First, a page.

In Australia, a proposed new law could require priests to turn over anyone who confesses child abuse to the police. And Australia’s not alone. In fact, it’s something of a trend.
The Irish Justice Minister introduced a bill earlier this year making it a criminal offense to fail to disclose information to police which would “assist in prosecuting a person who commits a serious offence against a child or vulnerable adult.” That includes priests being mandated to break the seal of the confessional.
According to LifeSiteNews.com, a number of priests and bishops have already spoken out against such laws.
“Ireland can pass whatever laws it wants,” said Archbishop Girotti, regent of the apostolic penitentiary, to Il Foglio, “but it must know that the Church will never submit to forcing confessors to inform civil officials.”
Cardinal Seán Brady, the primate of Ireland, condemned the government’s plans, calling them “challenge to the very basis of a free society.”
“The inviolability of the seal of confession is so fundamental to the very nature of the Sacrament that any proposal that undermines that inviolability is a challenge to the right of every Catholic to freedom of religion and conscience,” Cardinal Brady said to a group of pilgrims at the Shrine of Knock.
While some may think that anything in the name of protecting children is ok, this is not good. In fact, it would only assure that child abusers would never confess their sins and would have nobody to urge them to turn themselves in.
Hundreds of years of Catholic tradition in the confessional could be overturned by Victoria’s inquiry into child sex abuse.
Priests would be ordered to reveal crimes told to them in private confessions under one proposal before the inquiry.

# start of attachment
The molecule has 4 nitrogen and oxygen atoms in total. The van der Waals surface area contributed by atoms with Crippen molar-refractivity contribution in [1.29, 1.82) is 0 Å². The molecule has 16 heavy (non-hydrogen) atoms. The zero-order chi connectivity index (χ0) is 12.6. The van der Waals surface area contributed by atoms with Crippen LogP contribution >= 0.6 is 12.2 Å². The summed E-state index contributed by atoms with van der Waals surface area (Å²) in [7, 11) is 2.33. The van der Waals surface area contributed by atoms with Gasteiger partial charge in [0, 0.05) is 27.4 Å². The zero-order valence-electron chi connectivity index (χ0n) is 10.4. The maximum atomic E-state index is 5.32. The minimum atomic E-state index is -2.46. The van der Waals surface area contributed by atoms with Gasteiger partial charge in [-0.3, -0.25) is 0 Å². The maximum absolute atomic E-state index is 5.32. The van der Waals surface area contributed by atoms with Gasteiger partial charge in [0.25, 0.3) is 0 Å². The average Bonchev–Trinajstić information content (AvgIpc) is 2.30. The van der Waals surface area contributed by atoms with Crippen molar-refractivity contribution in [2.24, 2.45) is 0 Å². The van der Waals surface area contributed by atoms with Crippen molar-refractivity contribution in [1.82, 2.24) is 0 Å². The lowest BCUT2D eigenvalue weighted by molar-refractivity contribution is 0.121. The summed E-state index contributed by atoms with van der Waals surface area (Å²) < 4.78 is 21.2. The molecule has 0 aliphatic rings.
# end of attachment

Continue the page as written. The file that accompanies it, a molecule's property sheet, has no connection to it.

But priests say they will resist being forced to reveal secrets of the confessional.
Priest and law professor Father Frank Brennan said the move would be a restriction on religious freedom.
“If a parliamentary inquiry were to recommend a law by parliament saying that priests were forced to disclose anything revealed to them in the sacrament of confession I think that would be a serious interference with the right of religious freedom,” Father Brennan said today.
“Indeed it would be a very sad day if we moved to a police state mentality, it’s almost of Russian dimensions to suggest Catholic priests would have to reveal to state authorities what went on under the seal of the confessional.
“I am one of the priests who, if such a law were enacted, would disobey it and if need be I would go to jail.”
Father Brennan said disclosures to priests in the confessional were different to those made to doctors or counsellors, or even when a priest was acting in a counsellor role.
“If it were in the sacred realm of the sacrament of confession which in Catholic theology is akin to the penitent being in conversation with God, where the priest is simply an agent, then definitely the state has no role of interference in that.”